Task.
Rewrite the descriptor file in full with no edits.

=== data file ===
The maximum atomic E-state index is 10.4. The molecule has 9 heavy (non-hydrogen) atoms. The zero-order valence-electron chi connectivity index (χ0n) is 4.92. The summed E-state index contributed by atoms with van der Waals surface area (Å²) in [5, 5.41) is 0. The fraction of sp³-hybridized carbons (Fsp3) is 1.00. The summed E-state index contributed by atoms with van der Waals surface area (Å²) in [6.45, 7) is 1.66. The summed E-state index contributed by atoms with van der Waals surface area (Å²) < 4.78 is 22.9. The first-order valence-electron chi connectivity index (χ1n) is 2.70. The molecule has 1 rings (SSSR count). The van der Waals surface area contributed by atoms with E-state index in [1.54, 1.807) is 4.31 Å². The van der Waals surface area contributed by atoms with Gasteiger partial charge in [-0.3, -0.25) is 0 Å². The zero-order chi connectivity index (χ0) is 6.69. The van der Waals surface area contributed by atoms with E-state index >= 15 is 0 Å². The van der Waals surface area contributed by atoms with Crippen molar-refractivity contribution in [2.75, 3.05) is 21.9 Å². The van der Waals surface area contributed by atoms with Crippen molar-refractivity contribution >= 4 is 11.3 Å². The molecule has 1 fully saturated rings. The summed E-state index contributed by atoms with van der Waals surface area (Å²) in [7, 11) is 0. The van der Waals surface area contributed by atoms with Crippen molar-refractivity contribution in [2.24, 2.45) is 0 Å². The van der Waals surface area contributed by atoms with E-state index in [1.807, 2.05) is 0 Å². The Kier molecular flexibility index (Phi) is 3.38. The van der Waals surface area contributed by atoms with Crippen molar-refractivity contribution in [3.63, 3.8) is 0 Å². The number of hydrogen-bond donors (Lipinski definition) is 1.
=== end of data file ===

The maximum atomic E-state index is 10.4. The molecule has 9 heavy (non-hydrogen) atoms. The zero-order valence-electron chi connectivity index (χ0n) is 4.92. The summed E-state index contributed by atoms with van der Waals surface area (Å²) in [5, 5.41) is 0. The fraction of sp³-hybridized carbons (Fsp3) is 1.00. The summed E-state index contributed by atoms with van der Waals surface area (Å²) in [6.45, 7) is 1.66. The summed E-state index contributed by atoms with van der Waals surface area (Å²) < 4.78 is 22.9. The first-order valence-electron chi connectivity index (χ1n) is 2.70. The molecule has 1 rings (SSSR count). The van der Waals surface area contributed by atoms with E-state index in [1.54, 1.807) is 4.31 Å². The van der Waals surface area contributed by atoms with Gasteiger partial charge in [-0.3, -0.25) is 0 Å². The zero-order chi connectivity index (χ0) is 6.69. The van der Waals surface area contributed by atoms with E-state index >= 15 is 0 Å². The van der Waals surface area contributed by atoms with Crippen molar-refractivity contribution in [2.75, 3.05) is 21.9 Å². The van der Waals surface area contributed by atoms with Crippen molar-refractivity contribution >= 4 is 11.3 Å². The molecule has 1 fully saturated rings. The summed E-state index contributed by atoms with van der Waals surface area (Å²) in [7, 11) is 0. The van der Waals surface area contributed by atoms with Crippen molar-refractivity contribution in [2.24, 2.45) is 0 Å². The van der Waals surface area contributed by atoms with E-state index in [1.807, 2.05) is 0 Å². The Kier molecular flexibility index (Phi) is 3.38. The van der Waals surface area contributed by atoms with Crippen molar-refractivity contribution in [3.63, 3.8) is 0 Å². The number of hydrogen-bond donors (Lipinski definition) is 1.